Cuisine in Egypt

The classic Egyptian breakfast consists of two main courses: fula and felafile (or taameya).

Ful are boiled beans in a sour sauce, with spices and herbs, sometimes with the addition of finely chopped vegetables. Filafili are vegetarian cutlets made from grated legumes. In addition to this, a plate of tehina sauce (ground sesame and nuts with olive oil, spices) is served, in which during the meal you need to dip eis bread, fresh vegetable salad, gebna salad (cheese like cheese mixed with vegetables). All this should be washed down with cold hibiscus tea from the petals of the so-called Sudanese rose, which we better know as “Pharaonic tea”. On weekdays, the Egyptians do not have a very tight lunch. The most popular lunch dish is koshar. The name is a little intimidating, but there is nothing nightmarish about this dish. It’s just boiled beans, beans, lentils and other grains mixed with fried onions. All this is filled with a fiery liquid from the bottles supplied right there. The Egyptians, like fakirs, accustomed to sharp objects, swallow their portion. Europeans do it with apprehension, with tears in their eyes. In Cairo, you can pay only 1 pound for an impressive portion of koshara.

If you have time, you can have a more substantial snack, for example, fish tagine (assorted seafood baked in a pot).

To spite all modern nutritionists, the Egyptians make the main emphasis in their diet on dinner. Dinner for them is the longest process. To begin with – cold and hot appetizers: gebna (something like fried dumplings with cheese), vegetable salads, basturma, stewed eggplants with garlic irresistibly affecting Europeans. Then the main dishes, for example: fried pigeon stuffed with porridge (pigeons are specially bred here for gastronomic purposes), a hot dish – kebab jacket, accompanied by a cup of rice. Kofta is minced beef sausages, kebab is the same barbecue, but not marinated. In the classic version, all this is cooked on an open fire.

According to TOP-MEDICAL-SCHOOLS, the restaurant menu in the hotels is worked out in European style with the addition of Egyptian dishes. Here you can taste Chinese, European and Oriental cuisine. The assortment includes corn flakes with milk, fruit salads, jams, juices, Egyptian beans, meat and vegetable snacks, mashed potatoes. The crown breakfast is scrambled eggs or scrambled eggs with various additives (fresh tomatoes, onions, peppers, cheese, sausage). This simple dish is very cunningly prepared by the chef in the presence of vacationers, demonstrating circus juggling skills with a frying pan. For tourists who cannot do without Russian cuisine even abroad, pancakes with honey and chocolate are specially prepared. Along with the usual snacks for Russians – sausages, cheese, tomatoes, cucumbers, peppers, eggplant, cabbage, carrots, potatoes – there are special Egyptian dishes – okra, koshari, mokhschi, fuli, dolma, fatta, oriental sweets – baklava, kunafa, basbusa. Especially popular are sea dishes of shrimp, squid and octopus. For dessert, a variety of pastries soaked in honey syrup and sprinkled with grated nuts are presented, in which the Egyptians are great masters.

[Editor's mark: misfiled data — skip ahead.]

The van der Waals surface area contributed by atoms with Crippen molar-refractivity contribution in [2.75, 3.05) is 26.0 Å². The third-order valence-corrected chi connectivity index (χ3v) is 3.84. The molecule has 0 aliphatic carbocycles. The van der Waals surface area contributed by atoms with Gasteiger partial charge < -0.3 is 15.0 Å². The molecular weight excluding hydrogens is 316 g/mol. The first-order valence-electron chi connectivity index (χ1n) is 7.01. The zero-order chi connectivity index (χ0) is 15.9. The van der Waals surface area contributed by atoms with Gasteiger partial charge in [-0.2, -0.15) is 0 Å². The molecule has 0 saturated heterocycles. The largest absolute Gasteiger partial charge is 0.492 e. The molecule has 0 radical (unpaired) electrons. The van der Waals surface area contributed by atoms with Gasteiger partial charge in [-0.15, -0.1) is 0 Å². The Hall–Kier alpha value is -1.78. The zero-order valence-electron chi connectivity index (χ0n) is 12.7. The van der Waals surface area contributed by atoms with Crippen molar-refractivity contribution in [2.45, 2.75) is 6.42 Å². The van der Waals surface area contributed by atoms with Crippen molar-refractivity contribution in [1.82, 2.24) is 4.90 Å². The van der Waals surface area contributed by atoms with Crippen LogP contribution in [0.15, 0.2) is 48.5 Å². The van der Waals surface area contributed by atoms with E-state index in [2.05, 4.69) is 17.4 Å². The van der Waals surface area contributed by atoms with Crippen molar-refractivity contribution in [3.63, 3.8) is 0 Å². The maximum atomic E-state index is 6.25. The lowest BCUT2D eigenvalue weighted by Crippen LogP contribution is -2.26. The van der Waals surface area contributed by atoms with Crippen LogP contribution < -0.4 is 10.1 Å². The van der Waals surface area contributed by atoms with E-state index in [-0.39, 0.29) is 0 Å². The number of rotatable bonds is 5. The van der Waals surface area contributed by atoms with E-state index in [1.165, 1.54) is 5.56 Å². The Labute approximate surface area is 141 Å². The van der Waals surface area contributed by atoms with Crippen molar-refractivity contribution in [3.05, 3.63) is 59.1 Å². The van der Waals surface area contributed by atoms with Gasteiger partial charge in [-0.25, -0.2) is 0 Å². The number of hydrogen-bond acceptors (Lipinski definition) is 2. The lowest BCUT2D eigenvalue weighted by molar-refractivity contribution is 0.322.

Tap water cannot be drunk in Egypt due to the presence of Escherichia coli in it. Only bottled water should be consumed. You can buy it in a store where it is cheaper – 1.5 liters – $1.5 – or buy it in hotel restaurants, where it is correspondingly more expensive.